CLINICAL THYROIDOLOGY FOR PATIENTS
A publication of the American Thyroid Association
New test may help predict which patients with Graves’ disease will remain in remission after stopping antithyroid drugs
ABBREVIATIONS & DEFINITIONS
Autoimmune disorders: a diverse group of disorders that are caused by antibodies that get confused and attack the body’s own tissues. The disorder depends on what tissue the antibodies attack. Graves’ disease and Hashimoto’s thyroiditis are examples of autoimmune thyroid disease. Other Autoimmune disorders include: type 1 diabetes mellitus, Addison’s disease (adrenal insufficiency), vitiligo (loss of pigment of some areas of the skin), systemic lupus erythematosus, pernicious anemia (B12 deficiency), celiac disease, inflammatory bowel disease, myasthenia gravis, multiple sclerosis and rheumatoid arthritis.
Graves’ disease: the most common cause of hyperthyroidism in the United States. It is caused by antibodies that attack the thyroid and turn it on.
Hyperthyroidism: a condition where the thyroid gland is overactive and produces too much thyroid hormone. Hyperthyroidism may be treated with antithyroid meds (Methimazole, Propylthiouracil), radioactive iodine or surgery.
TSH: thyroid stimulating hormone — produced by the pituitary gland that regulates thyroid function; also the best screening test to determine if the thyroid is functioning normally.
TSH receptor: a molecule (protein) located on the thyroid cell surface that binds TSH and stimulates the production of the thyroid hormones within the thyroid cell.
Antithyroid drugs: medications that blocks the thyroid from making thyroid hormone and used as treatement for hyperthyroidism. The two drugs used in the United States are Methimazole and Propylthiouracil (PTU).
Antibodies: proteins that are produced by the body’s immune cells that attack and destroy bacteria and viruses that cause infections. Occasionally the antibodies get confused and attack the body’s own tissues, causing autoimmune disease.
Immune system: a system of organs, tissues, and cells in our body that has the role to recognize potentially harmful foreign substances and organisms as well as abnormal body cells and produce antibodies to destroy these factors.
Patients with Graves’ disease, an autoimmune disorder, develop hyperthyroidism because their immune system makes antibodies that turn on the thyroid gland, causing the thyroid to enlarge and make excessive amounts of thyroid hormones. The antibodies turn on the thyroid by acting like TSH and binding to the TSH receptor. Sometimes the antibody goes away and Graves’ disease goes into remission. Indeed, that is the goal when patients stay on antithyroid drugs, such as Methimazole or Propylthiouracil, for 12-18 months and then the drugs usually are stopped. Unfortunately, a large percentage of patients either do not go into remission or relapse with in the 1st year after stopping the antithyroid drugs. Therefore, any test that would predict which patients would remain in remission and which would relapse before stopping the antithyroid drugs would be useful. The authors developed a test that measured one type of thyroid-stimulating antibodies (the Mc4 assay) which was shown to be positive in the patients with Graves’ disease, but negative in patients without thyroid problems, patients with hyperthyroidisms from other causes and patients with Graves’ disease that are in remission. In this study, they tested the ability of the Mc4 assay to serve as a sensitive index of remission or relapse of Graves’ disease after treatment with antithyroid drugs.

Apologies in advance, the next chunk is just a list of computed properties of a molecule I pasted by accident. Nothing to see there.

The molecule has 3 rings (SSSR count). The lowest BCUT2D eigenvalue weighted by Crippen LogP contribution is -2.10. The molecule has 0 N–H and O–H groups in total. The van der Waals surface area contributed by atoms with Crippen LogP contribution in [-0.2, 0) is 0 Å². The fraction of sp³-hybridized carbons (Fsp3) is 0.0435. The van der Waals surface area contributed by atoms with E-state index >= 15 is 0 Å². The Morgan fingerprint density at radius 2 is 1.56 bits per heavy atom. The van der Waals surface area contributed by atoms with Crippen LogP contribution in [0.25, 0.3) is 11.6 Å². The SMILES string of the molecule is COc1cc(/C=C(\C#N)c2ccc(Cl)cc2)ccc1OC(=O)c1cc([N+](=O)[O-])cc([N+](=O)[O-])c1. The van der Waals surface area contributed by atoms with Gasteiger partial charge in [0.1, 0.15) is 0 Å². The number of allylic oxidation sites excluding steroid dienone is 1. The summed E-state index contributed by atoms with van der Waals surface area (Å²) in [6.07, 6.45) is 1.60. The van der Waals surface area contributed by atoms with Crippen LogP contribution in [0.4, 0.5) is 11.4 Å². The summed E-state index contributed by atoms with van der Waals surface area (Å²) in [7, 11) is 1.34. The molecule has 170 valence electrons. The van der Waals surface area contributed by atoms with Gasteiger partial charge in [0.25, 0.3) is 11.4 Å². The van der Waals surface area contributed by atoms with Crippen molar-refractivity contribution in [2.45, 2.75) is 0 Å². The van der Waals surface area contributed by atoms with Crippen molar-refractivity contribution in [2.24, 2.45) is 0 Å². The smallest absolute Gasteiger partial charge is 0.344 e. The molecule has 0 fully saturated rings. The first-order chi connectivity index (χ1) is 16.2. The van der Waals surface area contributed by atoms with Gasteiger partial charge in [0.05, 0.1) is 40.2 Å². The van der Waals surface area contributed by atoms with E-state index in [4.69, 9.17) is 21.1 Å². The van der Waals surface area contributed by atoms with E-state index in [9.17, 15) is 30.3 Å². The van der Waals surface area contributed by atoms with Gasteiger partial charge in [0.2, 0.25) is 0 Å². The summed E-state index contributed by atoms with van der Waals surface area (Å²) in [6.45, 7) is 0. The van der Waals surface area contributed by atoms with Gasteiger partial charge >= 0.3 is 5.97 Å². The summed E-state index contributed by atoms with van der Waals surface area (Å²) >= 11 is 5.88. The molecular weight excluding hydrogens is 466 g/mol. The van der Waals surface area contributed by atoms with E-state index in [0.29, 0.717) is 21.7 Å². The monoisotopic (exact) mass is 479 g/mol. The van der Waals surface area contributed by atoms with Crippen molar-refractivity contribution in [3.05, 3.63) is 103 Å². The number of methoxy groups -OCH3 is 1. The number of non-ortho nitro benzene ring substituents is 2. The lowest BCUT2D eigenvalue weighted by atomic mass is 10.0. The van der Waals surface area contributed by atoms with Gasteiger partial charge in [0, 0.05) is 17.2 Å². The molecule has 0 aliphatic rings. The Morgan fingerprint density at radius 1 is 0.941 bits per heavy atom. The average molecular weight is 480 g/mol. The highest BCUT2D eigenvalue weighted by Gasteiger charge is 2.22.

THE FULL ARTICLE TITLE:
Giuliani C et al. A TSHR-LH/CGR chimera that measures functional thyroid-stimulating autoantibodies (TSAb) can predict remission or recurrence in Graves’ patients undergoing antithyroid drug (ATD) treatment. J Clin Endocrinol Metab. April 6 2012 [Epub ahead of print]. doi: 10.1210/jc.2011-2897.
SUMMARY OF THE STUDY
A total of 55 patients with Graves’ disease who received antithyroid drugs for 12-48 months were followed for 12-120 months after the antithyroid drugs were stopped. Of the 28 patients who stayed in remission, 22 (78%) had normal Mc4 levels, while 10 of 12 (83%) patients who relapsed had elevated levels, as did all 15 patients who could not get off antithyroid drug therapy because they had evidence of persistent hyperthyroidism.
WHAT ARE THE IMPLICATIONS OF THIS STUDY?
This is an important study that identifies a test with potential to identify remission of Graves’ disease in patients on antithyroid drugs as well as possibly identify those at high risk for relapse. However, a larger prospective study of patients with Graves’ disease needs to be performed to determine if similar results are obtained in larger populations.
— Glenn Braunstein, MD
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